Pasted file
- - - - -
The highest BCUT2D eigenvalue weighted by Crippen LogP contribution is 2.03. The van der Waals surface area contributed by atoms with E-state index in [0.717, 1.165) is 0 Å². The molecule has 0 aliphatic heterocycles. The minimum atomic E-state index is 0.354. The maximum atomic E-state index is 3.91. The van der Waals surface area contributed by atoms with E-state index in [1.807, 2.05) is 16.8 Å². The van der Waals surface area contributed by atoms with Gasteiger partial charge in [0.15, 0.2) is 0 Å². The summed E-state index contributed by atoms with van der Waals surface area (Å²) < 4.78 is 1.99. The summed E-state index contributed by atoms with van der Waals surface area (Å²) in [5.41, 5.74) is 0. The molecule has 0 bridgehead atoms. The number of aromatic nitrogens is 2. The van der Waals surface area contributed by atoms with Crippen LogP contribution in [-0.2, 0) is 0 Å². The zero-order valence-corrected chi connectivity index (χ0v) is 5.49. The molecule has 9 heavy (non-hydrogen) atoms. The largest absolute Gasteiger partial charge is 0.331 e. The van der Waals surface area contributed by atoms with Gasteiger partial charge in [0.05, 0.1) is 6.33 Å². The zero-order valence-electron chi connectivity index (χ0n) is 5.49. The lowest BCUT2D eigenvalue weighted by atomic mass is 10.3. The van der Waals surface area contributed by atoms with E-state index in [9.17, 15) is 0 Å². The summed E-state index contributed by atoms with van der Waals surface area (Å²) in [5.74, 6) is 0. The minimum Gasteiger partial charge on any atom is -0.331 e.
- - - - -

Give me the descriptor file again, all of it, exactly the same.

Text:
The highest BCUT2D eigenvalue weighted by Crippen LogP contribution is 2.03. The van der Waals surface area contributed by atoms with E-state index in [0.717, 1.165) is 0 Å². The molecule has 0 aliphatic heterocycles. The minimum atomic E-state index is 0.354. The maximum atomic E-state index is 3.91. The van der Waals surface area contributed by atoms with E-state index in [1.807, 2.05) is 16.8 Å². The van der Waals surface area contributed by atoms with Gasteiger partial charge in [0.15, 0.2) is 0 Å². The summed E-state index contributed by atoms with van der Waals surface area (Å²) < 4.78 is 1.99. The summed E-state index contributed by atoms with van der Waals surface area (Å²) in [5.41, 5.74) is 0. The molecule has 0 bridgehead atoms. The number of aromatic nitrogens is 2. The van der Waals surface area contributed by atoms with Crippen LogP contribution in [-0.2, 0) is 0 Å². The zero-order valence-corrected chi connectivity index (χ0v) is 5.49. The molecule has 9 heavy (non-hydrogen) atoms. The largest absolute Gasteiger partial charge is 0.331 e. The van der Waals surface area contributed by atoms with Gasteiger partial charge in [0.05, 0.1) is 6.33 Å². The zero-order valence-electron chi connectivity index (χ0n) is 5.49. The lowest BCUT2D eigenvalue weighted by atomic mass is 10.3. The van der Waals surface area contributed by atoms with E-state index in [9.17, 15) is 0 Å². The summed E-state index contributed by atoms with van der Waals surface area (Å²) in [5.74, 6) is 0. The minimum Gasteiger partial charge on any atom is -0.331 e.